Stanford University

Post image for Albert Camarillo looks back on four decades teaching Mexican American history at Stanford

Growing up in Compton, California in the 50s and 60s, by his own admission Albert Camarillo was not a particularly good student. “But a light went on in sixth grade when I had my first male teacher,” he recalls, sitting in the living room of his Menlo Park home. “Another inspiration was my older brother who excelled as a high school student.”

Al did his undergraduate and graduate studies at UCLA, where he was mentored by Juan Gómez-Quiñones. “Initially I was going to study marine biology, but that changed quickly,” he chuckled. “I switched to political science but changed again to history, taking the first Mexican-American history class when I was a junior. That became my academic passion.”

After getting his Ph.D., Al came to Stanford where he has remained. He is widely regarded as one of the founders of the field of Mexican American history and Chicano Studies and has received numerous awards and fellowships over the course of his career.

The moniker, Chicano Studies, he views as a “historical phenomena of my generation that’s lost it’s salience as ‘more acceptable’ phrases were adopted.” Terminology aside, he is incredibly fulfilled “by the huge expansion of a field of study that I helped create.”

“Today there are 1,000 people teaching Mexican American history in higher education,” he said. “When I stared there were a couple of dozen. You can’t understand American history without knowing about our country’s second largest minority group.”

Al will soon be wrapping up his career at Stanford. “I’m teaching my last classed in the winter/spring quarter,” he said. “My wife and I look forward to visiting all of our grandchildren. And I still have a couple of books in the making.”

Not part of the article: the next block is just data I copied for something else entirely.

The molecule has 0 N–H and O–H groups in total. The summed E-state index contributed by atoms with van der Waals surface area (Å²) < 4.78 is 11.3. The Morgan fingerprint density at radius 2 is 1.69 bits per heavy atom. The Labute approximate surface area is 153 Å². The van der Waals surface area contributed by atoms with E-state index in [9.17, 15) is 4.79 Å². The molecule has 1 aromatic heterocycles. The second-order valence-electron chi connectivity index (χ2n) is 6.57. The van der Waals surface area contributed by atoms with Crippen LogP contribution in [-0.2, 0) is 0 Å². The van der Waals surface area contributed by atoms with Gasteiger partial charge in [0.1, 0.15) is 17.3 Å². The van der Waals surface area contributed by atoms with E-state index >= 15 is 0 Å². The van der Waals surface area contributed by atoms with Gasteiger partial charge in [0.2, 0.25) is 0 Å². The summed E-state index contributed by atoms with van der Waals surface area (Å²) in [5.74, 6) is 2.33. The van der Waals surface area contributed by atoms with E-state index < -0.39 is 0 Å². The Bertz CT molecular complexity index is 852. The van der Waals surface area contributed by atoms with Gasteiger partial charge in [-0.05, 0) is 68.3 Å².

Photo by Scott R. Kline (c) 2018

{ Be the first to comment }

Alison Carpenter Davis talks about her book “Letters Home from Stanford”

Thumbnail image for Alison Carpenter Davis talks about her book “Letters Home from Stanford”

Alison Carpenter Davis, author of the new book Letters Home from Stanford, is appearing at the Menlo Park Library on March 21. The book is a collection of written and electronic correspondence by generations of Stanford students, from the Pioneer Class to the 21st century. Alison, a class of 1979 Stanford grad, compiled the letters in collaboration […]

Click to read more →

Learn about Stanford’s Middle Plaza project at community meeting on March 16

Thumbnail image for Learn about Stanford’s Middle Plaza project at community meeting on March 16

In a press release issued today, Stanford University said there will be a community meeting tomorrow (Thursday, March 16) to provide local residents with the latest information on the plans to turn an 8.4-acre stretch of vacant car lots along El Camino Real in Menlo Park into a mix of housing, offices and retail. Known as Middle Plaza, the […]

Click to read more →

Atherton resident Sarah Mummah named 2012 Gates Cambridge scholar

Thumbnail image for Atherton resident Sarah Mummah named 2012 Gates Cambridge scholar

Atherton resident Sarah Mummah is one of 40 Americans recently selected as 2012 Gates Cambridge Scholars. Sarah is the executive director of DreamCatchers, a nonprofit she founded as a Stanford undergraduate in 2008 that aims to build an effective after school model for improving the health and education outcomes of low-income middle school students. DreamCatcher’s […]

Click to read more →

Stanford food drive for Second Harvest Food Bank

The Stanford women’s gymnastics team is reaching out to its west Menlo Park neighbors so the university can “beat Cal” in a competition to collect food for Second Harvest Food Bank. The “Big Drive” takes place during the two weeks leading up to the Big Game the Saturday, Nov. 20. The gymnastics team left shopping […]

Click to read more →

Sean Falconer: Navigating the ultra-complex and the ultra-high

Thumbnail image for Sean Falconer: Navigating the ultra-complex and the ultra-high

Sean Falconer’s instructions for meeting him on the Stanford campus were a minor marvel. Navigating Stanford’s city-sized campus sprawl is no mean feat, even for those with experience, but Sean’s email was concise – a 20-odd word description making it very clear where he’d be at the appointed hour. He arrived exactly on time. Which […]

Click to read more →